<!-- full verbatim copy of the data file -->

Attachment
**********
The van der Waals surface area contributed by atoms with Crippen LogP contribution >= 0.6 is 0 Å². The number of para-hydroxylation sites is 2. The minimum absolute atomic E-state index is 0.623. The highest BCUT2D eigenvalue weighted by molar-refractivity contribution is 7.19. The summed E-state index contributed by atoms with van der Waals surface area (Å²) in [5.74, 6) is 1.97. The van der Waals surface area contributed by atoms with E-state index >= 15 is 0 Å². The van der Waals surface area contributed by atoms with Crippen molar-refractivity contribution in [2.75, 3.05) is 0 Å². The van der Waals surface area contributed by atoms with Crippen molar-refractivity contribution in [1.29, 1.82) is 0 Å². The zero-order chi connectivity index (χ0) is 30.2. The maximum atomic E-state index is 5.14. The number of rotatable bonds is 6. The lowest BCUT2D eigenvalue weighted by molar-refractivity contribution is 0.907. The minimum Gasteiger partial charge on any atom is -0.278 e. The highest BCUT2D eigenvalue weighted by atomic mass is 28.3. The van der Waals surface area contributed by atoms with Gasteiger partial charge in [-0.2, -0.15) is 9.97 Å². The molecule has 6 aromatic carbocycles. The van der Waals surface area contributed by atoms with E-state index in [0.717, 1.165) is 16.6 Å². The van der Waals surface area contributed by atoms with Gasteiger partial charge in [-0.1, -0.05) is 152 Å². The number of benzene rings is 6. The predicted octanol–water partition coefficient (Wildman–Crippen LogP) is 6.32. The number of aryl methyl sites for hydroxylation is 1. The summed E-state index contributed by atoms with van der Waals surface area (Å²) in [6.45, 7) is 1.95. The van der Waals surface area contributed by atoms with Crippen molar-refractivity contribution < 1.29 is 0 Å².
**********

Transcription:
The van der Waals surface area contributed by atoms with Crippen LogP contribution >= 0.6 is 0 Å². The number of para-hydroxylation sites is 2. The minimum absolute atomic E-state index is 0.623. The highest BCUT2D eigenvalue weighted by molar-refractivity contribution is 7.19. The summed E-state index contributed by atoms with van der Waals surface area (Å²) in [5.74, 6) is 1.97. The van der Waals surface area contributed by atoms with E-state index >= 15 is 0 Å². The van der Waals surface area contributed by atoms with Crippen molar-refractivity contribution in [2.75, 3.05) is 0 Å². The van der Waals surface area contributed by atoms with Crippen molar-refractivity contribution in [1.29, 1.82) is 0 Å². The zero-order chi connectivity index (χ0) is 30.2. The maximum atomic E-state index is 5.14. The number of rotatable bonds is 6. The lowest BCUT2D eigenvalue weighted by molar-refractivity contribution is 0.907. The minimum Gasteiger partial charge on any atom is -0.278 e. The highest BCUT2D eigenvalue weighted by atomic mass is 28.3. The van der Waals surface area contributed by atoms with Gasteiger partial charge in [-0.2, -0.15) is 9.97 Å². The molecule has 6 aromatic carbocycles. The van der Waals surface area contributed by atoms with E-state index in [0.717, 1.165) is 16.6 Å². The van der Waals surface area contributed by atoms with Gasteiger partial charge in [-0.1, -0.05) is 152 Å². The number of benzene rings is 6. The predicted octanol–water partition coefficient (Wildman–Crippen LogP) is 6.32. The number of aryl methyl sites for hydroxylation is 1. The summed E-state index contributed by atoms with van der Waals surface area (Å²) in [6.45, 7) is 1.95. The van der Waals surface area contributed by atoms with Crippen molar-refractivity contribution < 1.29 is 0 Å².